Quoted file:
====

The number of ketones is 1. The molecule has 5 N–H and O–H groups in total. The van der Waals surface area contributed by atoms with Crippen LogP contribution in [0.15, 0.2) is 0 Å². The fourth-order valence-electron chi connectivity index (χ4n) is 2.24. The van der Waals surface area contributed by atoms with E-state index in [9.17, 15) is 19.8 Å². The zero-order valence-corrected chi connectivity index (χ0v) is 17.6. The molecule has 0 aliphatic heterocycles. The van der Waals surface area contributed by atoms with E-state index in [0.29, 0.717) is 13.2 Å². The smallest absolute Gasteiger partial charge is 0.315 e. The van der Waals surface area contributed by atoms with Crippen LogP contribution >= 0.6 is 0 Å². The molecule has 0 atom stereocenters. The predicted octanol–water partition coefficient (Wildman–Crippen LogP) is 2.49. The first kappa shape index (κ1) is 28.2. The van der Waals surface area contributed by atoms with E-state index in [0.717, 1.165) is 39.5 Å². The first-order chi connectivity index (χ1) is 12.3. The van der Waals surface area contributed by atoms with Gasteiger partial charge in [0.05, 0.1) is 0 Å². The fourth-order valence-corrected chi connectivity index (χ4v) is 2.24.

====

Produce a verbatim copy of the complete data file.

The number of ketones is 1. The molecule has 5 N–H and O–H groups in total. The van der Waals surface area contributed by atoms with Crippen LogP contribution in [0.15, 0.2) is 0 Å². The fourth-order valence-electron chi connectivity index (χ4n) is 2.24. The van der Waals surface area contributed by atoms with E-state index in [9.17, 15) is 19.8 Å². The zero-order valence-corrected chi connectivity index (χ0v) is 17.6. The molecule has 0 aliphatic heterocycles. The van der Waals surface area contributed by atoms with E-state index in [0.29, 0.717) is 13.2 Å². The smallest absolute Gasteiger partial charge is 0.315 e. The van der Waals surface area contributed by atoms with Crippen LogP contribution >= 0.6 is 0 Å². The molecule has 0 atom stereocenters. The predicted octanol–water partition coefficient (Wildman–Crippen LogP) is 2.49. The first kappa shape index (κ1) is 28.2. The van der Waals surface area contributed by atoms with E-state index in [0.717, 1.165) is 39.5 Å². The first-order chi connectivity index (χ1) is 12.3. The van der Waals surface area contributed by atoms with Gasteiger partial charge in [0.05, 0.1) is 0 Å². The fourth-order valence-corrected chi connectivity index (χ4v) is 2.24.